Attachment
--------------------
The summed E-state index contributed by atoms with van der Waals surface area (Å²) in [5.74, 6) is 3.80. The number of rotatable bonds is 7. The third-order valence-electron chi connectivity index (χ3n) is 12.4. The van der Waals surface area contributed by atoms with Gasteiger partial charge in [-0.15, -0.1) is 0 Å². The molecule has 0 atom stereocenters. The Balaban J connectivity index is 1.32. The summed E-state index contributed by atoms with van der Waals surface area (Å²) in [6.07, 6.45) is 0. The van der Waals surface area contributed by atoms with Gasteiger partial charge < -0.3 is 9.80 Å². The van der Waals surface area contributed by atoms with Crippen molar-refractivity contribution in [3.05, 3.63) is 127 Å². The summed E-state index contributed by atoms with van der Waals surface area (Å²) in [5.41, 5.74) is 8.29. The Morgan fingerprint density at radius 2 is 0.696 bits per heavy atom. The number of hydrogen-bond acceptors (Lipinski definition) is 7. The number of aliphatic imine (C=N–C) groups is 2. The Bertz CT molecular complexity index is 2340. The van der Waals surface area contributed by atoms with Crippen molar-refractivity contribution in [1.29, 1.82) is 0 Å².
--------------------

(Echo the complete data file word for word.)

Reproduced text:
The summed E-state index contributed by atoms with van der Waals surface area (Å²) in [5.74, 6) is 3.80. The number of rotatable bonds is 7. The third-order valence-electron chi connectivity index (χ3n) is 12.4. The van der Waals surface area contributed by atoms with Gasteiger partial charge in [-0.15, -0.1) is 0 Å². The molecule has 0 atom stereocenters. The Balaban J connectivity index is 1.32. The summed E-state index contributed by atoms with van der Waals surface area (Å²) in [6.07, 6.45) is 0. The van der Waals surface area contributed by atoms with Gasteiger partial charge < -0.3 is 9.80 Å². The van der Waals surface area contributed by atoms with Crippen molar-refractivity contribution in [3.05, 3.63) is 127 Å². The summed E-state index contributed by atoms with van der Waals surface area (Å²) in [5.41, 5.74) is 8.29. The Morgan fingerprint density at radius 2 is 0.696 bits per heavy atom. The number of hydrogen-bond acceptors (Lipinski definition) is 7. The number of aliphatic imine (C=N–C) groups is 2. The Bertz CT molecular complexity index is 2340. The van der Waals surface area contributed by atoms with Crippen molar-refractivity contribution in [1.29, 1.82) is 0 Å².